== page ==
Are You Really Inspecting What You Are Expecting?

You’ve no doubt heard the expression a camel is a horse designed by a committee. It is meant to be critical of committees, but I think it gets at a deeper issue in today’s organizations and the manner in which some leaders operate in terms of setting objectives.

They communicate goals in the same vague manner as committees often do: seemingly detailed and crystal clear. There are thick reports, interminable meetings, but if you look closely, there’s little that is clear and actionable.

Worse, these leaders are under the impression that their work is done by filling in standard paperwork and bandying project plan documents around.

These leaders are guilty of expecting without inspecting.

The end result is often failure to meet objectives. Typically, a couple of hapless team members get to take the fall for delayed or missed targets.

The rest of the team scramble, working even harder, and six months down the line, the cycle repeats: another failure, another round of the blame game.

The good news is that you can avoid becoming one of these leaders simply by paying attention and balancing your expecting with your inspecting.

Is It A Boy Or A Girl?

Unlike finding out the gender in pregnancies, knowing what you’re expecting ahead of time is not really a choice in the workplace.

In business, clear expectations are critical for the smooth functioning of a team, and in achieving business objectives of the organization as a whole.

Clear expectations go beyond verbally stating what is expected. After all, everyone could potentially have a completely different understanding of the same objective.

For example, in the application development world, the word “done” can mean different things. It can mean that the code has been written. It can mean that it was written and tested. For me, it meant it’s installed and actually being used.

In many organizations, expectations and goals are communicated, but mutual understanding is almost never validated, especially internally within the team.

This can come back to bite you downstream, when re-alignment can become prohibitively expensive.

Show Me The Money

There are simple steps that you can take to ensure expectations are understood.

Show them.

Demonstrate, in concrete terms, what the end result needs to look like. How does your team or employee know when he or she is done, and the expectation has been met?

They don’t.

The responsibility is on you. As their leader, you must show them the money. Show them what a perfectly executed plan looks like.

Beyond S.M.A.R.T. goals (specific, measurable, achievable, realistic, time-bound), the more detailed a picture of the outcome that you can paint, the less risk and unpleasant surprises await you.

Take the time at the outset to ensure alignment and mutual understanding, especially for new team members, or newly assembled project teams.

Cover Your Ears And Go La La La

Like the lyrics of a recent pop hit, you might be guilty of figuratively covering your ears and not wanting to hear what your team has to say.

How can they let you know when (not if) there are problems or obstacles?

Many a leader boasts of an open door policy, but only really open the door to good news. They will only listen to what they want to hear, selectively picking out evidence that supports their own view of the world.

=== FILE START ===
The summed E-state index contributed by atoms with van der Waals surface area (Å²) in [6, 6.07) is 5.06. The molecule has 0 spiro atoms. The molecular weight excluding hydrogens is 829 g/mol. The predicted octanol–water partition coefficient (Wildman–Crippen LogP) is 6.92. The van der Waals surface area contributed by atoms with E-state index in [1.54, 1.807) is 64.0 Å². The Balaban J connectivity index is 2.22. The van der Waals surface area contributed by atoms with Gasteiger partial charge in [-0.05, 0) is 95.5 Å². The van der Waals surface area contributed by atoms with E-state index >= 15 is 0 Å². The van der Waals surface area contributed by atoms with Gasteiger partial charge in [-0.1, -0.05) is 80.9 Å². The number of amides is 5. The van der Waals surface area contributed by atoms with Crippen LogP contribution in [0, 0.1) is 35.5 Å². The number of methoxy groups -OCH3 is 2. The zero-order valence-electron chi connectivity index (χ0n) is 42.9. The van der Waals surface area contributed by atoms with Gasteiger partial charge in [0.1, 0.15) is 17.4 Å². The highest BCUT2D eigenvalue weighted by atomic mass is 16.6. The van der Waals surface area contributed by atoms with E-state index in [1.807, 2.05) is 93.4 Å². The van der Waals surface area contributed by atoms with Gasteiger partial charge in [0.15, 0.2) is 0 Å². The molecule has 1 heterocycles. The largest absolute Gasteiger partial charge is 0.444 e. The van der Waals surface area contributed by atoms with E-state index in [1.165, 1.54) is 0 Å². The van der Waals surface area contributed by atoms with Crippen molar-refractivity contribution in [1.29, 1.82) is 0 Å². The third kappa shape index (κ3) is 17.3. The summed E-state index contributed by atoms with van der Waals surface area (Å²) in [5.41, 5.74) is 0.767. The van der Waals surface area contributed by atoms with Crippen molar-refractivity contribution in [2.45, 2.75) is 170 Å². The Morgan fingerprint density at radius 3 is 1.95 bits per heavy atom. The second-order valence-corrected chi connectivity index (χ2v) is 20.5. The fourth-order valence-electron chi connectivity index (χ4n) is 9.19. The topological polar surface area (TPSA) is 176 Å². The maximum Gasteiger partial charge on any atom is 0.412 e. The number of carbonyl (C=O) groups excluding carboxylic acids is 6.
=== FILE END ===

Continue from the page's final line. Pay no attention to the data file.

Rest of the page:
This may be a great strategy when it comes to watching news on TV, but disastrous in the workplace.

Your team may already have difficulty articulating that there are problems. They will likely skirt around the issue, fearful of your disapproval or of being seen as incompetent.

It is up to you, as their leader, to read between the lines, and extract what they are really trying to tell you.

Learn to read their body language. Take your hands off your ears and listen to what’s not being said.

Only then will you be in a position to rescue a potentially troublesome situation and set the project back on course.

Recalculating …

On board GPS devices track your current location. When you fail to take the turn you were supposed to, as I often do, the GPS recalculates a new route based on your current position.

Wouldn’t it be great if all projects and all teams, had a GPS device that recalculates and re-routes often enough to ensure they are never off-course?

Such a device exists. It’s you.

It is your role to inspect often enough to ensure your team is on track.

It is your responsibility to offer up new potential routes if required. It is you who must notice when they’ve gone off track.

Think of the frog in the water being boiled to death. As the water is getting gradually hotter, it doesn’t perceive the change and fails to react.

Your team might not even know they’re headed in the wrong direction, as the drifting off course is likely so gradual, they think everything is fine.

I have seen this happen often, as lots of tiny, seemingly insignificant delays have added up to missing major milestones on the critical path. Surely a sign-off delayed by two days is not a big deal? Surely we can go ahead with the next chunk of work anyway, because he will sign-off, right?

Wrong.

A missed sign-off can mean dependent downstream tasks face a big risk of rework.

It is these seemingly small deviations that you need to watch out for by inspecting regularly, so you have a chance to catch them before they become big problems.

Start Inspecting Today

None of us wants to be on that design committee that ended with the camel instead of the horse, that ended up with an outcome that, while potentially superior, was not what was expected.

Start inspecting what you are expecting today and minimize your risk of becoming that bad committee of one.

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One Comment;

  1. Anonymous said:

    Really liked the way you have articulated your thoughts. Crisp and lighthearted.